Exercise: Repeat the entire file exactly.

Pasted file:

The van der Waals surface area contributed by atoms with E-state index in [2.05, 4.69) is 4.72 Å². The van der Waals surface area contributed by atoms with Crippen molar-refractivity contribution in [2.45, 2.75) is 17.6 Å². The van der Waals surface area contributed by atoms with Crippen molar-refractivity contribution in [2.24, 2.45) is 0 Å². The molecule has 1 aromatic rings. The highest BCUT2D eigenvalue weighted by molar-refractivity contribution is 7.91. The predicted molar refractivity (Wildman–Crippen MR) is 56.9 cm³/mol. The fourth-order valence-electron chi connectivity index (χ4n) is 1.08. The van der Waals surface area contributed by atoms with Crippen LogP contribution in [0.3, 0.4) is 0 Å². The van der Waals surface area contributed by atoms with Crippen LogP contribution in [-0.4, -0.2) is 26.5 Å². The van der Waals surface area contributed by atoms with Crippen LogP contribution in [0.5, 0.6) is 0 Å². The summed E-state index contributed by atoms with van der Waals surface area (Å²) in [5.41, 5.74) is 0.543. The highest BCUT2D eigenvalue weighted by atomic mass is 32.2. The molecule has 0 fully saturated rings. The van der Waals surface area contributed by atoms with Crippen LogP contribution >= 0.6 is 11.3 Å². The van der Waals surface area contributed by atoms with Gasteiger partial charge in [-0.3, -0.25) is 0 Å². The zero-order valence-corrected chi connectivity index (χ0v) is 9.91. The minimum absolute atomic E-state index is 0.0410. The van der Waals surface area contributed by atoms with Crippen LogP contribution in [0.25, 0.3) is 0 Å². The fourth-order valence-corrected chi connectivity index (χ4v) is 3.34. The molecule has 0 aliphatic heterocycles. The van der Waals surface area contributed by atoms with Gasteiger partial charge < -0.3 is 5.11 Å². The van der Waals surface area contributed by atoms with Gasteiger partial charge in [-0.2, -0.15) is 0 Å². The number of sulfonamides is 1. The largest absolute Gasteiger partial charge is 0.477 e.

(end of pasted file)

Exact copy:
The van der Waals surface area contributed by atoms with E-state index in [2.05, 4.69) is 4.72 Å². The van der Waals surface area contributed by atoms with Crippen molar-refractivity contribution in [2.45, 2.75) is 17.6 Å². The van der Waals surface area contributed by atoms with Crippen molar-refractivity contribution in [2.24, 2.45) is 0 Å². The molecule has 1 aromatic rings. The highest BCUT2D eigenvalue weighted by molar-refractivity contribution is 7.91. The predicted molar refractivity (Wildman–Crippen MR) is 56.9 cm³/mol. The fourth-order valence-electron chi connectivity index (χ4n) is 1.08. The van der Waals surface area contributed by atoms with Crippen LogP contribution in [0.3, 0.4) is 0 Å². The van der Waals surface area contributed by atoms with Crippen LogP contribution in [-0.4, -0.2) is 26.5 Å². The van der Waals surface area contributed by atoms with Crippen LogP contribution in [0.5, 0.6) is 0 Å². The summed E-state index contributed by atoms with van der Waals surface area (Å²) in [5.41, 5.74) is 0.543. The highest BCUT2D eigenvalue weighted by atomic mass is 32.2. The molecule has 0 fully saturated rings. The van der Waals surface area contributed by atoms with Crippen LogP contribution >= 0.6 is 11.3 Å². The van der Waals surface area contributed by atoms with Gasteiger partial charge in [-0.3, -0.25) is 0 Å². The zero-order valence-corrected chi connectivity index (χ0v) is 9.91. The minimum absolute atomic E-state index is 0.0410. The van der Waals surface area contributed by atoms with Crippen LogP contribution in [0.25, 0.3) is 0 Å². The fourth-order valence-corrected chi connectivity index (χ4v) is 3.34. The molecule has 0 aliphatic heterocycles. The van der Waals surface area contributed by atoms with Gasteiger partial charge < -0.3 is 5.11 Å². The van der Waals surface area contributed by atoms with Gasteiger partial charge in [-0.2, -0.15) is 0 Å². The number of sulfonamides is 1. The largest absolute Gasteiger partial charge is 0.477 e.